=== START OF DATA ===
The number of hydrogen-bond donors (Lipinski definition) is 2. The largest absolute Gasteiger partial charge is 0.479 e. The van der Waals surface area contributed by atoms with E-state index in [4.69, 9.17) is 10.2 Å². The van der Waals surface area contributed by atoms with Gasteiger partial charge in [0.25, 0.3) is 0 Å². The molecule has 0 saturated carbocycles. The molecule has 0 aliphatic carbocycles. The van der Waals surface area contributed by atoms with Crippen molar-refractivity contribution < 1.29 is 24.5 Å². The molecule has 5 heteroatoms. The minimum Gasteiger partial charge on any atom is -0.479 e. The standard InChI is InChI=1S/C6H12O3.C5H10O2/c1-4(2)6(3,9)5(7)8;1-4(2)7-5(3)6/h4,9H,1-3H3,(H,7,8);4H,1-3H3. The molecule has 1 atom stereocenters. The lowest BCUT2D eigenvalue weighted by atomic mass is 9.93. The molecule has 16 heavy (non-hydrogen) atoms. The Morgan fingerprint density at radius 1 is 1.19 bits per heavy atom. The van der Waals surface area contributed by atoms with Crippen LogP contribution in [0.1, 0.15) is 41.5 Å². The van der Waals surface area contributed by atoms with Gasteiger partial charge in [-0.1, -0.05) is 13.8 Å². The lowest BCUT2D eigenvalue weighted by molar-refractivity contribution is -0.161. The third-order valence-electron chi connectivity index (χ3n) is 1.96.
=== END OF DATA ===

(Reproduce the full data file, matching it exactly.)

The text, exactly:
The number of hydrogen-bond donors (Lipinski definition) is 2. The largest absolute Gasteiger partial charge is 0.479 e. The van der Waals surface area contributed by atoms with E-state index in [4.69, 9.17) is 10.2 Å². The van der Waals surface area contributed by atoms with Gasteiger partial charge in [0.25, 0.3) is 0 Å². The molecule has 0 saturated carbocycles. The molecule has 0 aliphatic carbocycles. The van der Waals surface area contributed by atoms with Crippen molar-refractivity contribution < 1.29 is 24.5 Å². The molecule has 5 heteroatoms. The minimum Gasteiger partial charge on any atom is -0.479 e. The standard InChI is InChI=1S/C6H12O3.C5H10O2/c1-4(2)6(3,9)5(7)8;1-4(2)7-5(3)6/h4,9H,1-3H3,(H,7,8);4H,1-3H3. The molecule has 1 atom stereocenters. The lowest BCUT2D eigenvalue weighted by atomic mass is 9.93. The molecule has 16 heavy (non-hydrogen) atoms. The Morgan fingerprint density at radius 1 is 1.19 bits per heavy atom. The van der Waals surface area contributed by atoms with Crippen LogP contribution in [0.1, 0.15) is 41.5 Å². The van der Waals surface area contributed by atoms with Gasteiger partial charge in [-0.1, -0.05) is 13.8 Å². The lowest BCUT2D eigenvalue weighted by molar-refractivity contribution is -0.161. The third-order valence-electron chi connectivity index (χ3n) is 1.96.